This is my short three piece series of blue and white pottery. I have to say that doing this commissioned series of 3 pieces was much harder than I thought it would be. Now, of course, with it all done, I'm thrilled that I did it, but there were points where I wanted to quit. This post is a summary of the things I learned, hopefully giving you a heads up if you are thinking of doing a series.
Things I Learned about Doing a Series (that perhaps I should have foreseen):
- It's harder than you might think to finish a series!
- Repetition breeds contempt. What you thought was awesome and profound on the first one, seems cheesy and gimmicky by the second or third time.
- It's easy to start doubting your ability.
- It's easy to get bored and be desperate to get on to something else.
- It's almost always easier to quit than to finish anything.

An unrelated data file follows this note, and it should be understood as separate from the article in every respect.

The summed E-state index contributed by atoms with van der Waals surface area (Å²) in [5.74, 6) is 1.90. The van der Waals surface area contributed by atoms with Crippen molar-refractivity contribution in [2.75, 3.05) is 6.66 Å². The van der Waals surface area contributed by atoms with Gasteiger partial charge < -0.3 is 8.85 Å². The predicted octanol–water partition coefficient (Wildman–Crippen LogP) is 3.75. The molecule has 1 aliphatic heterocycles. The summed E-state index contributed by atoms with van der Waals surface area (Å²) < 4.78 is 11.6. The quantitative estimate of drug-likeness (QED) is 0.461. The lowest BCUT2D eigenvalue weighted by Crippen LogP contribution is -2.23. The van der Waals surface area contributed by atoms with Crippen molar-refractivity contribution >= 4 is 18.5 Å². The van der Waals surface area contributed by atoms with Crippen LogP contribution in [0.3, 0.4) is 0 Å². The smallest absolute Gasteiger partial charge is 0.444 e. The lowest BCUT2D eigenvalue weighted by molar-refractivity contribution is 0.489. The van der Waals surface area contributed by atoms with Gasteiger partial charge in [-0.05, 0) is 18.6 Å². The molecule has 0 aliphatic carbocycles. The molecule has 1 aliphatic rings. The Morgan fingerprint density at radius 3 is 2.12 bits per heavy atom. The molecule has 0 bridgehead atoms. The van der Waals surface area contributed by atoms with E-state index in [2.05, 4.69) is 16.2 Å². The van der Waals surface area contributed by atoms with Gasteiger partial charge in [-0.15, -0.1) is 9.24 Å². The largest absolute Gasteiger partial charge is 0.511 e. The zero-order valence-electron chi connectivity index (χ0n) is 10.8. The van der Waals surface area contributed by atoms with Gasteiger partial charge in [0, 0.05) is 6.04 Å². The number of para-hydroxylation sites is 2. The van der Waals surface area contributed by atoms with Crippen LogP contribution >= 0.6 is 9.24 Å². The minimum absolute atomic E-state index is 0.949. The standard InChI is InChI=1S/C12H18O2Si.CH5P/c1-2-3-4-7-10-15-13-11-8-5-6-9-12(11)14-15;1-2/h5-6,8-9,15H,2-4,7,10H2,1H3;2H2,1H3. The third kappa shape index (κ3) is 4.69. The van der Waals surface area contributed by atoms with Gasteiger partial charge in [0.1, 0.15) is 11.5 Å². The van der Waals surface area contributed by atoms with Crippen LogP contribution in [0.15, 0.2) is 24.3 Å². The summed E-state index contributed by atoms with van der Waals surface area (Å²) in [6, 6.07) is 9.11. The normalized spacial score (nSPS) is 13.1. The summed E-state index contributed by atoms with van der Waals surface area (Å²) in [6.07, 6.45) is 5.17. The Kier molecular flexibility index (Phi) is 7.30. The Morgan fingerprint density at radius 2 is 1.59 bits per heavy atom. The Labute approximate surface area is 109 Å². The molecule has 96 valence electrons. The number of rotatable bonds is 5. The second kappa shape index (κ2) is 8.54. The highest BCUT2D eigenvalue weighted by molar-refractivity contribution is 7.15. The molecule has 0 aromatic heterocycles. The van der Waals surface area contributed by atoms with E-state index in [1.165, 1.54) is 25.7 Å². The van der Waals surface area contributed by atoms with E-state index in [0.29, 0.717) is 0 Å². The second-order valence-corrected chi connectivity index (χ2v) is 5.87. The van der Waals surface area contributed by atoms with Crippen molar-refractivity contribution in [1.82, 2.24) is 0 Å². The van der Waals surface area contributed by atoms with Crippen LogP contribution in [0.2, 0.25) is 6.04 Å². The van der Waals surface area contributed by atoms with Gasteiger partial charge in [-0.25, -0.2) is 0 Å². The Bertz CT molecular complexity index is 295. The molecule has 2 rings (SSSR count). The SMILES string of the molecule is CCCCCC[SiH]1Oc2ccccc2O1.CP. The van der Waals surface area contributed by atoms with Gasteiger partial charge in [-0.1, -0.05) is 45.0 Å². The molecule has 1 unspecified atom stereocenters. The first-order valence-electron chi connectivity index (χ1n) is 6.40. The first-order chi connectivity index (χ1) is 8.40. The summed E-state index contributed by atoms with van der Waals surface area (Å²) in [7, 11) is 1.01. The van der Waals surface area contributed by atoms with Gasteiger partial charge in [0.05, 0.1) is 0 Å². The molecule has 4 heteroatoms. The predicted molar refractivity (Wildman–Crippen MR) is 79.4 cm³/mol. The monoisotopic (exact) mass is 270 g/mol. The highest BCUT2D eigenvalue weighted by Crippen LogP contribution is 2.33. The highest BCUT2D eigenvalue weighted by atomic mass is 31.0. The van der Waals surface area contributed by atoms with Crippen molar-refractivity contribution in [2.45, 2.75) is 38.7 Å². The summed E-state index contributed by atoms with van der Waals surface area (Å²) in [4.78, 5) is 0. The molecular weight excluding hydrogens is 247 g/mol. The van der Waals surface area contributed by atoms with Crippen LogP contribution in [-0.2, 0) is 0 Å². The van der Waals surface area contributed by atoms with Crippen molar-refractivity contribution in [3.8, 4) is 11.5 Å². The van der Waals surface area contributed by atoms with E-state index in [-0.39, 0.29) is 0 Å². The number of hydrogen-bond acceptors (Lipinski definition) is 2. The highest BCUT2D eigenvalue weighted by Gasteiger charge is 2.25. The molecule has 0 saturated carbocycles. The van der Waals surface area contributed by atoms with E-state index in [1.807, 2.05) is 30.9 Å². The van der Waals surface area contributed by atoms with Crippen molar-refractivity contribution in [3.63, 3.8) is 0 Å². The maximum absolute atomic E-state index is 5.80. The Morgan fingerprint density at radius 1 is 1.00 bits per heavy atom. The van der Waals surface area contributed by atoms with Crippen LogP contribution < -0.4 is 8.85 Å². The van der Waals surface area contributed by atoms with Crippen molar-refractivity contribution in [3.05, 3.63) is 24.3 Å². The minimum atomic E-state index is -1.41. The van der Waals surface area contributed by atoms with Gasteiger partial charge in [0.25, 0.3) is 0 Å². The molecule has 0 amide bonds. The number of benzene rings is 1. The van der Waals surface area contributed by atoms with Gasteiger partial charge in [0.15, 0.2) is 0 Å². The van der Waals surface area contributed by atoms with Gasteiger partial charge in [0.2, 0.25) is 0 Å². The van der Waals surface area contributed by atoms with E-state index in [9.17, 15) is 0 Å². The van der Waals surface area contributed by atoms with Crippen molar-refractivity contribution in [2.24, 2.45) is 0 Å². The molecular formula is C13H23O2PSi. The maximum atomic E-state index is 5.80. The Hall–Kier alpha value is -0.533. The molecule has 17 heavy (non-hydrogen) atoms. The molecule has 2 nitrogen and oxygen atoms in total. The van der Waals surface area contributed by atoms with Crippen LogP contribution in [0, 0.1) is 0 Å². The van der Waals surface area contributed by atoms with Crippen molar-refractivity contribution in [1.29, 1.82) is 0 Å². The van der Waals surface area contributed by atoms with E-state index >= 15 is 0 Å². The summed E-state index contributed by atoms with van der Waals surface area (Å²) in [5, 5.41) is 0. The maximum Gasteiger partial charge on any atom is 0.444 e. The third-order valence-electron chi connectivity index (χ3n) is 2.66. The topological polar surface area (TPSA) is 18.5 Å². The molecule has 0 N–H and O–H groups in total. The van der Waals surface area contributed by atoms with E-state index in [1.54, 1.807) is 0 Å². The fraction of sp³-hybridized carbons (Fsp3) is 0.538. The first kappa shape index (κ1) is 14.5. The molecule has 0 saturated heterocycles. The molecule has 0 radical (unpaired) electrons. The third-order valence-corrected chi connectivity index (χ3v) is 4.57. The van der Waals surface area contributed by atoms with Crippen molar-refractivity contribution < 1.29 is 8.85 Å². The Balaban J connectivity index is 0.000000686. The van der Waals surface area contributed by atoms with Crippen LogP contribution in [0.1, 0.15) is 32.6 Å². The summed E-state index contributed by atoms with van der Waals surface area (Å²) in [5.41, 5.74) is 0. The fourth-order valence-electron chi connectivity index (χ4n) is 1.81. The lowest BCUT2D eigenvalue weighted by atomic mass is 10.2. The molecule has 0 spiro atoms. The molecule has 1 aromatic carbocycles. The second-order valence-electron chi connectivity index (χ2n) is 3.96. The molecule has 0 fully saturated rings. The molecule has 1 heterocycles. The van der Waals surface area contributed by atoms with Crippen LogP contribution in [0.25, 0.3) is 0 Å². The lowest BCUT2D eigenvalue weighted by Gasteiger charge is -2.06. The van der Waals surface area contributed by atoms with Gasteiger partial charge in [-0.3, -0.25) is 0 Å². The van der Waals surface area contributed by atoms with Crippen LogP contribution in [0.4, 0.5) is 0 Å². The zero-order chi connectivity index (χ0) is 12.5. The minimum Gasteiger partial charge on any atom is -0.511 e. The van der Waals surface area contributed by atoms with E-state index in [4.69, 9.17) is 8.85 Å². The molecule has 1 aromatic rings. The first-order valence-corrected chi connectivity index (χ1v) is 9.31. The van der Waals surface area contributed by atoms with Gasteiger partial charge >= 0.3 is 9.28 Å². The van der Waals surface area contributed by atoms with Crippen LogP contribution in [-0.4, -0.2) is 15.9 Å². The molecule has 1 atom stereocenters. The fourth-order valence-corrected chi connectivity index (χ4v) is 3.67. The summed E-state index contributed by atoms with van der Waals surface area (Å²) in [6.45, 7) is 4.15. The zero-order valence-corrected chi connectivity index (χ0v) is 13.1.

- Whether I want to have the stamina to finish it. (Notice that I believe it is a choice, a few days ago it didn't feel like a choice, until I forced myself to finish. Now I see it was a choice.)
- Plan it out - with details. Think through all the pieces before I start, maybe even get all the references.
- Whether all my pieces would stand on their own, or if I'm giving them too much slack because they complete the project.
Things I learned about Pastelbord (this is where I was really dumb!):
- I should not have started doing the series on a support that I hadn't ever completed a piece on. Yes, I was dumb, but I liked it so much at the beginning!
- It's a forgiving support, but not an erasable one. Don't try out compositions on it, you'll end up wasting it.
- Polychromos went on nicer than Lyra Rembrandts.
- Certain colors almost went chalky on it and covered very well. Other colors were ridiculously hard to get completely on.
- IMHO, white pastelbord has nothing on more traditional CP supports, I don't think I'll use it again.
- Somehow it just seems more professional on a board than on paper.
- It is forgiving in many ways.
- The tinted support holds promise, I just need to work out exactly how to use it to my advantage.
- CPs don't really seem like CPs, they seem more like paint. I certainly found it easier to achieve a painterly feel.